When a child adopts a parent’s worry
Lately, I’ve become a fan of Yang Sang-guk, who plays the “Countryman” on KBS 2’s “Gag Concert.” He always begins his dialogue with, “Yes, I am a countryman from the countryside.” In one episode, he went to a cafe with his girlfriend, and she asked, “You’re from the country, so you’d like barley tea, right?” To which he replied, “I’m having an Americano. What, do you think all country kids grow up eating tree roots?” Yang got all upset and said, “Don’t look down on people from the country. I played computer games growing up!” I was watching the show with my son and had to tell him that I actually did eat tree roots growing up.
The Americano wasn’t the only thing we didn’t have. Though kindergartens were common in Seoul back then, the rural village where I grew up only had two. A friend of mine from a humble family told me about when he went for an interview at a kindergarten. To their disappointment, he didn’t get in. The interview must have been a way to eliminate children from affluent families. The principal had shown my friend a series of pictures and asked him if he knew what they were. He correctly identified a piano and a telephone because he had seen them at a rich neighbor’s house. When he was shown a picture of a heater with a stovepipe, he had no idea what it was. He said, “It looks like my grandfather’s tobacco pipe.”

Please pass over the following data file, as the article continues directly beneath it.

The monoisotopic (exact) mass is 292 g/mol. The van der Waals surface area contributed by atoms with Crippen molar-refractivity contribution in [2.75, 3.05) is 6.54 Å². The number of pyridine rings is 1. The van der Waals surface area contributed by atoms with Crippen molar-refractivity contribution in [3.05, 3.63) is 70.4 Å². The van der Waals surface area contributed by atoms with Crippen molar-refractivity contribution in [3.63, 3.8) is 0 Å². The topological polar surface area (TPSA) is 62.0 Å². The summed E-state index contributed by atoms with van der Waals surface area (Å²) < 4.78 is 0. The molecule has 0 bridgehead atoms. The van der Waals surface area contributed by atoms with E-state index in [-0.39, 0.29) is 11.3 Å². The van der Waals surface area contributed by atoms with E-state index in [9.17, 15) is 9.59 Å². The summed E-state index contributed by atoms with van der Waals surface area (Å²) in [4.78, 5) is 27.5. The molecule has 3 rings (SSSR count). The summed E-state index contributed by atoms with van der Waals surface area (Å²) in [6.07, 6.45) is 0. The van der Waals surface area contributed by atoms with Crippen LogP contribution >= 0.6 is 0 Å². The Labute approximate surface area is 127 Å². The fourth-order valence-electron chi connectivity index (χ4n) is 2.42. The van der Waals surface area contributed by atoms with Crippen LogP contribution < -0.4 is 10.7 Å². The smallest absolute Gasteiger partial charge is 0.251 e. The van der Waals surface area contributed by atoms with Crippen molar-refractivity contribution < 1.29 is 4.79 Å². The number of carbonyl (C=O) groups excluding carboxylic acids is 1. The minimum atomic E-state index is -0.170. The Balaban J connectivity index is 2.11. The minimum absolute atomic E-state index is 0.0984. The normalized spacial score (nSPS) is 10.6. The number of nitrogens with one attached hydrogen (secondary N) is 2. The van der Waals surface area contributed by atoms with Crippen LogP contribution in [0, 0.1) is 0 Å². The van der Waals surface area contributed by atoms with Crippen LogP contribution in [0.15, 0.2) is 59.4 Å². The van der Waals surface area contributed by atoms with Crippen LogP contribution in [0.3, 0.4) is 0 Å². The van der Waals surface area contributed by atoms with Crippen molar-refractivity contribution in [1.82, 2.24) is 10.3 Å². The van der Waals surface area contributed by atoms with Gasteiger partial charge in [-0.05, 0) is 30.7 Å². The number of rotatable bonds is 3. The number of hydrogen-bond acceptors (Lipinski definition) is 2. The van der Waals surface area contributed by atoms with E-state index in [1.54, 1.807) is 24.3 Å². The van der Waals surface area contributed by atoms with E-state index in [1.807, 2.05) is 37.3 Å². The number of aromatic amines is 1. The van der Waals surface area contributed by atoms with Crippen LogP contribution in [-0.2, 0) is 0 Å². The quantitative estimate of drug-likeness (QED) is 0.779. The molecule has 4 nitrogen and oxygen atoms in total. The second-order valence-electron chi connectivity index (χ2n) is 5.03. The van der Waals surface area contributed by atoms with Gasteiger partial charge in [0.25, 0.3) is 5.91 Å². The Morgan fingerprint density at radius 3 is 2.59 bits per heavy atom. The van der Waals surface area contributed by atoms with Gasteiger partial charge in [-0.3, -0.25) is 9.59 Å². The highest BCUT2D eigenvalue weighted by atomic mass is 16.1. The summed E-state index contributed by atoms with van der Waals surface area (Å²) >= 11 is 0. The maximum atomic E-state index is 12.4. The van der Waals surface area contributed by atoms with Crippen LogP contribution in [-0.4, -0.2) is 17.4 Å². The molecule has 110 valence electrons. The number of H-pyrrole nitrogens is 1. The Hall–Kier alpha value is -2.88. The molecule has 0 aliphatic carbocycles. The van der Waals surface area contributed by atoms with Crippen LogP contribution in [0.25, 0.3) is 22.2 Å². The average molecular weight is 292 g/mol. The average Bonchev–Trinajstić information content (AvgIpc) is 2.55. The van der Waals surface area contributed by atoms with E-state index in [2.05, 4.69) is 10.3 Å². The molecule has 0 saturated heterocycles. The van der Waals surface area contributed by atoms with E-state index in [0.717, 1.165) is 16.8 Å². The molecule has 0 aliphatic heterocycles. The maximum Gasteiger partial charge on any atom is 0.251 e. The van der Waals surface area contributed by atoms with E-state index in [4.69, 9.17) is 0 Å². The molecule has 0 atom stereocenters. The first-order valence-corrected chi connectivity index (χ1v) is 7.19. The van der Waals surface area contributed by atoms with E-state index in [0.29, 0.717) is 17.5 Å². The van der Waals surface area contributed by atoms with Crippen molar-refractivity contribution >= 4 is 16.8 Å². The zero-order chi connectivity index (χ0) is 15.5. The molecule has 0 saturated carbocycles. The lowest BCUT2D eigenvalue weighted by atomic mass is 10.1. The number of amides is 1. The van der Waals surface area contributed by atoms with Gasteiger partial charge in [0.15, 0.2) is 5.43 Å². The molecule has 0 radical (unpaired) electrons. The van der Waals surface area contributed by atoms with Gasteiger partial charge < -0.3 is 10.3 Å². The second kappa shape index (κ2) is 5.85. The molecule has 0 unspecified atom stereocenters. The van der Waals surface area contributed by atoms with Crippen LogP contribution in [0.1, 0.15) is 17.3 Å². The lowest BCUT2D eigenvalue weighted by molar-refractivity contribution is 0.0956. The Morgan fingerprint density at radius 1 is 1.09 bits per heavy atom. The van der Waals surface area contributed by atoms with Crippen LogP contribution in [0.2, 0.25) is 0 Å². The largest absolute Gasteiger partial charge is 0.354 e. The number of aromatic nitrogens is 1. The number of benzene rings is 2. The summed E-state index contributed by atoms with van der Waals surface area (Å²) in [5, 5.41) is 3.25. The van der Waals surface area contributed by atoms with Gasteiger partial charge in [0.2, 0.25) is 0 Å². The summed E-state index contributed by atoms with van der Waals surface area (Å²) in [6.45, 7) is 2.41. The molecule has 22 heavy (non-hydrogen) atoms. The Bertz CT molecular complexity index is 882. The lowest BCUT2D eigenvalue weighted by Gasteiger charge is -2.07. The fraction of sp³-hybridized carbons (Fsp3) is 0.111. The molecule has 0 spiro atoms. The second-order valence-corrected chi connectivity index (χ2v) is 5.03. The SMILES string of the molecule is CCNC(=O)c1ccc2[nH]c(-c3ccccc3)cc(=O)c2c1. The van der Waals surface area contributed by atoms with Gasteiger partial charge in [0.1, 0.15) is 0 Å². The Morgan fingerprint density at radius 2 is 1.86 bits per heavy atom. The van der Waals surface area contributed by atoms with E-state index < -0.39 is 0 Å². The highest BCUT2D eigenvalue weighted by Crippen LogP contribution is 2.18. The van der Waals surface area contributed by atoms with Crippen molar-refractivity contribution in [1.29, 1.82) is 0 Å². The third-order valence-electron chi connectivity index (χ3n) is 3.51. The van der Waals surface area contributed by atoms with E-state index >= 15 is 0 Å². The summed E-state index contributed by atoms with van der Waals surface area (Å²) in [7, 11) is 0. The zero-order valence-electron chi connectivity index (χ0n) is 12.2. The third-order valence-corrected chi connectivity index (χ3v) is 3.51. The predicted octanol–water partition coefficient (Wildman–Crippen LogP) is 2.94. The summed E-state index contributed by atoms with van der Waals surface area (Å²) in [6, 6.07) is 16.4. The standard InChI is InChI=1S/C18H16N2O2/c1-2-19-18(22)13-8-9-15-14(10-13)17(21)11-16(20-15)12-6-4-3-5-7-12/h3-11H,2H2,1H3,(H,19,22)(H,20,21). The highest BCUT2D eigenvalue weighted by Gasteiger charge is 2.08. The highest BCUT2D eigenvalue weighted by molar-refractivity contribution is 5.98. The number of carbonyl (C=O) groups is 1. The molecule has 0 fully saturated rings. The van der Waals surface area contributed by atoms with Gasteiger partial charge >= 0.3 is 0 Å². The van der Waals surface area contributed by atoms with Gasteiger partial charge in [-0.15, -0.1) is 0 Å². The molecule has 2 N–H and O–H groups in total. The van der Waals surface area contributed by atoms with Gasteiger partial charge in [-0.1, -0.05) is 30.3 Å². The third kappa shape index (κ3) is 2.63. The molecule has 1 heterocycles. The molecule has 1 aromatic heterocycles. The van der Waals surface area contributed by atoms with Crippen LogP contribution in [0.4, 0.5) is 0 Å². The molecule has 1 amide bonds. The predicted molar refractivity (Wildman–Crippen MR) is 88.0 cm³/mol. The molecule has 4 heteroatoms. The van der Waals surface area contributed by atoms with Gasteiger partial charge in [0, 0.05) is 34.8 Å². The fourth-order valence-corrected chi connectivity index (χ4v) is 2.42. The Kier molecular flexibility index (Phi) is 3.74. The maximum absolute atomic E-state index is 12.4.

Preschools and nurseries were also unfamiliar institutions back then. Most children from the previous generation literally had to grow up by themselves. Poet Ki Hyung-do, a former JoongAng Ilbo reporter who passed away 23 years ago, was one of them. In an excerpt from “Worrying about Mom,” he wrote: “With 30 bunches of radishes, my mom went to the market. She is still not home, though the sun went down so long ago. I am left alone in the room, doing my homework as slowly as I can. But my mom is still not home. Waiting for her footsteps, as light as cabbage leaves, I am alone and scared in the dark.” Though he named the poem “Worrying about Mom,” it should have been “Worrying about the Child.”
These days, working parents still worry about their children, but until now, they’ve been able to rely on day care. The mass closure of day care centers on Monday has caused a crisis among parents. But the children likely have no idea what is going on. I wonder how much they worry about their mothers and fathers, who have left them to sell their radishes.
by Noh Jae-hyun
* The author is an editorial writer of the JoongAng Ilbo.
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